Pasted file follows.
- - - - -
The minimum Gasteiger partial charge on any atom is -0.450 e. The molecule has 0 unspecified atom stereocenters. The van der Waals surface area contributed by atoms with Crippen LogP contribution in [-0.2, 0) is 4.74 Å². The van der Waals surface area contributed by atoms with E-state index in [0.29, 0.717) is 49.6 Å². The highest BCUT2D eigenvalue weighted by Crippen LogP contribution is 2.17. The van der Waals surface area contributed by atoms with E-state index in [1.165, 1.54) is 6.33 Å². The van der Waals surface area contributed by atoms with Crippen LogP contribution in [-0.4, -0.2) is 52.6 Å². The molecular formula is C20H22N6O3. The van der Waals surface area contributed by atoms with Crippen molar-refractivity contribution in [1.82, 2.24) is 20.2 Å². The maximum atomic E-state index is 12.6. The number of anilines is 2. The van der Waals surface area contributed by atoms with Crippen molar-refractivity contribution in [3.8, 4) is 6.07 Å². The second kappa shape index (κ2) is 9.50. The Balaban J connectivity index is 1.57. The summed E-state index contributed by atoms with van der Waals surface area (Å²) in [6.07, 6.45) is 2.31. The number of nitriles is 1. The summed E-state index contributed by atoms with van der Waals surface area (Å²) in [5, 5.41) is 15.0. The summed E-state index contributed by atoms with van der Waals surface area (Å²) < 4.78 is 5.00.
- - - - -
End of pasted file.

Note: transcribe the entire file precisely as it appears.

The minimum Gasteiger partial charge on any atom is -0.450 e. The molecule has 0 unspecified atom stereocenters. The van der Waals surface area contributed by atoms with Crippen LogP contribution in [-0.2, 0) is 4.74 Å². The van der Waals surface area contributed by atoms with E-state index in [0.29, 0.717) is 49.6 Å². The highest BCUT2D eigenvalue weighted by Crippen LogP contribution is 2.17. The van der Waals surface area contributed by atoms with E-state index in [1.165, 1.54) is 6.33 Å². The van der Waals surface area contributed by atoms with Crippen LogP contribution in [-0.4, -0.2) is 52.6 Å². The molecular formula is C20H22N6O3. The van der Waals surface area contributed by atoms with Crippen molar-refractivity contribution in [1.82, 2.24) is 20.2 Å². The maximum atomic E-state index is 12.6. The number of anilines is 2. The van der Waals surface area contributed by atoms with Crippen molar-refractivity contribution in [3.8, 4) is 6.07 Å². The second kappa shape index (κ2) is 9.50. The Balaban J connectivity index is 1.57. The summed E-state index contributed by atoms with van der Waals surface area (Å²) in [6.07, 6.45) is 2.31. The number of nitriles is 1. The summed E-state index contributed by atoms with van der Waals surface area (Å²) in [5, 5.41) is 15.0. The summed E-state index contributed by atoms with van der Waals surface area (Å²) < 4.78 is 5.00.